PPP Loan Calculation – Schedule C Taxpayers with Employees

As previously described, Schedule C taxpayers opting to use the gross income methodology must calculate both “proprietor expenses” and employee payroll costs separately to determine the maximum loan amount.

For proprietor expenses, the borrower may elect to use net profit or gross income minus employee payroll costs (lines 14, 19, and 26 of Schedule C). This amount cannot exceed $100,000. Next, employee payroll cost will be calculated and added to this amount.

Employee payroll costs are calculated by adding (1) gross wages and tips paid to each employee (plus pre-tax employee contributions for health insurance or other fringe benefits excluded from taxable Medicare wages), limited to $100,000 per employee on an annual basis (do not include any employees whose principal place of residence is outside of the US); and (2) employer contribution to employee group health, life, disability, vision and dental insurance, retirement plan contributions, and state and local taxes assessed on employee compensation (state unemployment taxes).

Next, add total proprietor expenses to total employee payroll costs and divide by 12 to calculate the average monthly amount. Multiply the average monthly amount by 2.5 to calculate the PPP loan amount.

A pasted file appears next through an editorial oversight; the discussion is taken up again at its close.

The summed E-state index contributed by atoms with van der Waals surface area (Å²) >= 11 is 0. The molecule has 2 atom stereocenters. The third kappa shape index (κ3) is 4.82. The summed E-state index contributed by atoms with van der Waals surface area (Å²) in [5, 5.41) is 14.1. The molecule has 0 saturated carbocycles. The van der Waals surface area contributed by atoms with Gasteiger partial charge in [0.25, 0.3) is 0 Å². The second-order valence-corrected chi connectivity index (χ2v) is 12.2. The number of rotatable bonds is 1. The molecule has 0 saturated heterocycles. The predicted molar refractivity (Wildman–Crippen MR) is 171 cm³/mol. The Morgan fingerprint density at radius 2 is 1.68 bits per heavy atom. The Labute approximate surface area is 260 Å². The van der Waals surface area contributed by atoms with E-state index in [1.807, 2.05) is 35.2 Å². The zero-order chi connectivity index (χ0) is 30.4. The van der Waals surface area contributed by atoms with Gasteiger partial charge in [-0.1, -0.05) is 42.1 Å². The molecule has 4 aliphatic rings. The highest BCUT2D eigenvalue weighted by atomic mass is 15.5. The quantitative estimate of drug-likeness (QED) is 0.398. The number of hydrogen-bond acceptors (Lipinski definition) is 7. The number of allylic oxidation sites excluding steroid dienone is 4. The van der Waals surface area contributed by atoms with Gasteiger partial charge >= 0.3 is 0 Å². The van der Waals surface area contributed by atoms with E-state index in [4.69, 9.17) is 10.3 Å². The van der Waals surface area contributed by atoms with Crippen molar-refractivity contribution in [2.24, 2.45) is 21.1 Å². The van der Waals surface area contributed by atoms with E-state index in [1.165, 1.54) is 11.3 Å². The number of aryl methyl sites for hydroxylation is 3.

Qualified Uses of PPP Loan Funds

To qualify for loan forgiveness, PPP loan funds must be used for approved purposes. Schedule C taxpayers with no employees who elect to use net profit as the basis for calculating its PPP loan amount will be deemed to have used the full amount of the loan as owner compensation replacement and qualify for forgiveness of the full loan amount. For Schedule C taxpayers, owner compensation replacement is limited to the portion of the loan representing proprietor expenses. The remaining loan amount may be spent on the following to qualify for forgiveness):

  1. Employee payroll costs (together with proprietor expenses, must equal at least 60% of total loan amount);
  2. Non-employee costs (mortgage or real property interest payments, business rent payments, and business utility payments). Generally these expenses must have been claimed as a deduction on the Schedule C used as the basis for the loan calculation to qualify;
  3. Covered operations expenditures;
  4. Covered property damage costs;